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Thoughts on Slowing Cognitive Decline


bradgphilbrick@gmail.com
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As I age I often find myself getting frustrated that I cannot recall facts from my memory bank as I once did.  Medical Science says as we get older our cognitive skills decline.  I would like to think that I have gained that much more knowledge over the years, have more life experiences, and spend more time being creative and not just analytical.  I know the answers on Jeopardy! (alright, the questions because they provide the answers), just give me fifteen seconds to come up with the answer and not the scant five seconds.  Another way of saying it, my brain could use more RAM.
Several factors are responsible for age-related cognitive decline:  free radical damage, insulin resistance, chronic low level inflammation, declining hormone levels, being overweight, poor nutrition, lack of a social network, and high stress.  One can practice or maintain a proper lifestyle  to reduce age-related cognitive decline.  Get away from a diet of simple sugars and saturated fat eat a menu of low fat, complex carbohydrates (vegetables and fruit), fiber, and lean meats.  Along with diet comes calorie restriction as it may improve learning and memory.  There is also strong indication that moderate alcohol and caffeine consumption may protect against cognitive decline.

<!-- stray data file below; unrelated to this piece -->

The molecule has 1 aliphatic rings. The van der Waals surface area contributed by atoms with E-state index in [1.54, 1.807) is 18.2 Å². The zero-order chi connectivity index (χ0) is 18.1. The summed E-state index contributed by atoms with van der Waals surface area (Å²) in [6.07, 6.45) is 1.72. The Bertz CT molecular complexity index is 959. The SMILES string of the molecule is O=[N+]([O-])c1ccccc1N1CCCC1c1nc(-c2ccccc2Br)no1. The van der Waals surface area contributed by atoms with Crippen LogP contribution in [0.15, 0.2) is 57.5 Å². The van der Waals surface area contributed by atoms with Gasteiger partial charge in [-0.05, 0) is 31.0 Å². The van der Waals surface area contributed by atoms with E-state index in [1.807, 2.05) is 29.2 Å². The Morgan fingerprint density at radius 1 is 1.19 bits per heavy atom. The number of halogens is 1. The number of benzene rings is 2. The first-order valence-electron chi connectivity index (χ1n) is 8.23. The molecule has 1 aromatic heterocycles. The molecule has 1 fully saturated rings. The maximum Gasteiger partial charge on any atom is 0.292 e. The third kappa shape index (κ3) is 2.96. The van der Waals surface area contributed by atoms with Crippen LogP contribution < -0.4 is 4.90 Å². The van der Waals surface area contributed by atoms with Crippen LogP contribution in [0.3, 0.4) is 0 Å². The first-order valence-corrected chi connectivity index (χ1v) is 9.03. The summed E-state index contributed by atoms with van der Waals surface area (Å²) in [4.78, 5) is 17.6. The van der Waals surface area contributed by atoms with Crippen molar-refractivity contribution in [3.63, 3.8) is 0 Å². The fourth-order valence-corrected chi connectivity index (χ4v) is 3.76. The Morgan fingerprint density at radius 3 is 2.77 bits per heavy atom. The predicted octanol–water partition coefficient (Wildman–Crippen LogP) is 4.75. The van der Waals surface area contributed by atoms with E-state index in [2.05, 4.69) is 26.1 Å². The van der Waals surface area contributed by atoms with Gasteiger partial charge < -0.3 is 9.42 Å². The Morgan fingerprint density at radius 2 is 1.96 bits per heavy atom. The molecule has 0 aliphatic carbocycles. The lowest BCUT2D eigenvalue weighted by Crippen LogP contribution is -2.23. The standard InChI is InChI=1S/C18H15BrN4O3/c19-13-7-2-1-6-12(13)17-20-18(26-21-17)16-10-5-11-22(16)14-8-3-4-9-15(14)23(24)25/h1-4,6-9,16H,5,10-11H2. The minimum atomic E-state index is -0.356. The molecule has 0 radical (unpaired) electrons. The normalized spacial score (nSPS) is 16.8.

There is much research being done on the brain.  One group at Rush University Medical School in Chicago led by Dr. Aron S. Buchman has been studying a gene called brain-derived neurotrophic factor or BDNF and its role in cognitive decline.    Dr. Buchman and his team found that individuals with a higher level of BDNF had slower rates of cognitive decline.  From the people studied, those that had the highest levels of BDNF, their cognitive decline was as much as 50% lower than those of the lowest concentrations.
Another worthwhile note from this research, with the potential for healthy consequences, is that exercise increases BDNF levels in the blood.  Nothing is conclusive, more research is required to determine if exercise has the potential for slowing or deterring cognitive decline.
So once again, maintain a proper diet, maintain a proper weight, and exercise is a way to stay healthy, physically and
mentally.
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